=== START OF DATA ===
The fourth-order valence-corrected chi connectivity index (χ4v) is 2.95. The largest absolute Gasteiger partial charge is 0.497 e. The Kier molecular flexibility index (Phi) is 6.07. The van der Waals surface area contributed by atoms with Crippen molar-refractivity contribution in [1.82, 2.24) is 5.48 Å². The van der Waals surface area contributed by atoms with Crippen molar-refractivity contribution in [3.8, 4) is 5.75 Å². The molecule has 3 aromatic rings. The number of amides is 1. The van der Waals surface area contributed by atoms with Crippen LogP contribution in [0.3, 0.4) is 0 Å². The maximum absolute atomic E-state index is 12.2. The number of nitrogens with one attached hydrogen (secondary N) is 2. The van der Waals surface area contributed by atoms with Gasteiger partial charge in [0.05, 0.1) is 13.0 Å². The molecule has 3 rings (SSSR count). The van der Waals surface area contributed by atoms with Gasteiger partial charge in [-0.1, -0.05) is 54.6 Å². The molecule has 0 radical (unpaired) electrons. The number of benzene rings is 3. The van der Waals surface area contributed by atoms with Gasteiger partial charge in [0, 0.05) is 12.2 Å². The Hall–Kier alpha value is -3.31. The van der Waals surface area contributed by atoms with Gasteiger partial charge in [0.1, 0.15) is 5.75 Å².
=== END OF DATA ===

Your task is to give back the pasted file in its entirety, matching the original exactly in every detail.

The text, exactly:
The fourth-order valence-corrected chi connectivity index (χ4v) is 2.95. The largest absolute Gasteiger partial charge is 0.497 e. The Kier molecular flexibility index (Phi) is 6.07. The van der Waals surface area contributed by atoms with Crippen molar-refractivity contribution in [1.82, 2.24) is 5.48 Å². The van der Waals surface area contributed by atoms with Crippen molar-refractivity contribution in [3.8, 4) is 5.75 Å². The molecule has 3 aromatic rings. The number of amides is 1. The van der Waals surface area contributed by atoms with Crippen LogP contribution in [0.3, 0.4) is 0 Å². The maximum absolute atomic E-state index is 12.2. The number of nitrogens with one attached hydrogen (secondary N) is 2. The van der Waals surface area contributed by atoms with Gasteiger partial charge in [0.05, 0.1) is 13.0 Å². The molecule has 3 rings (SSSR count). The van der Waals surface area contributed by atoms with Gasteiger partial charge in [-0.1, -0.05) is 54.6 Å². The molecule has 0 radical (unpaired) electrons. The number of benzene rings is 3. The van der Waals surface area contributed by atoms with Gasteiger partial charge in [0, 0.05) is 12.2 Å². The Hall–Kier alpha value is -3.31. The van der Waals surface area contributed by atoms with Gasteiger partial charge in [0.1, 0.15) is 5.75 Å².